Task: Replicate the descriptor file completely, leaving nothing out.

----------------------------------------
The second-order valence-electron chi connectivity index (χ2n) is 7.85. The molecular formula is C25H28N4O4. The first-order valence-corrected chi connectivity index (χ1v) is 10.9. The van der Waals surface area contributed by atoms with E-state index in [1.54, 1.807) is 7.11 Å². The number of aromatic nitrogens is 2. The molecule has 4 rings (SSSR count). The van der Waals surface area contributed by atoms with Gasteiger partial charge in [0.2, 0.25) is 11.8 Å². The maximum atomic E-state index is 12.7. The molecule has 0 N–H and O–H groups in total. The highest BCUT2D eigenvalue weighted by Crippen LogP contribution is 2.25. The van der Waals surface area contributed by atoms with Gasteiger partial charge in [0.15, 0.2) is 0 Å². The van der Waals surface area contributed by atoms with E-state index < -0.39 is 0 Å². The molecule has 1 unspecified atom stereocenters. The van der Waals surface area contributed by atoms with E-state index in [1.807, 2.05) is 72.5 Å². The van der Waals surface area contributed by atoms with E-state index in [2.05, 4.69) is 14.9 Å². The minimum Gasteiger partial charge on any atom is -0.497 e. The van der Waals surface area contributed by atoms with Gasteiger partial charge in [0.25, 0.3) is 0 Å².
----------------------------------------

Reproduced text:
The second-order valence-electron chi connectivity index (χ2n) is 7.85. The molecular formula is C25H28N4O4. The first-order valence-corrected chi connectivity index (χ1v) is 10.9. The van der Waals surface area contributed by atoms with E-state index in [1.54, 1.807) is 7.11 Å². The number of aromatic nitrogens is 2. The molecule has 4 rings (SSSR count). The van der Waals surface area contributed by atoms with Gasteiger partial charge in [0.2, 0.25) is 11.8 Å². The maximum atomic E-state index is 12.7. The molecule has 0 N–H and O–H groups in total. The highest BCUT2D eigenvalue weighted by Crippen LogP contribution is 2.25. The van der Waals surface area contributed by atoms with Gasteiger partial charge in [0.15, 0.2) is 0 Å². The van der Waals surface area contributed by atoms with E-state index < -0.39 is 0 Å². The molecule has 1 unspecified atom stereocenters. The van der Waals surface area contributed by atoms with E-state index in [1.807, 2.05) is 72.5 Å². The van der Waals surface area contributed by atoms with E-state index in [2.05, 4.69) is 14.9 Å². The minimum Gasteiger partial charge on any atom is -0.497 e. The van der Waals surface area contributed by atoms with Gasteiger partial charge in [0.25, 0.3) is 0 Å².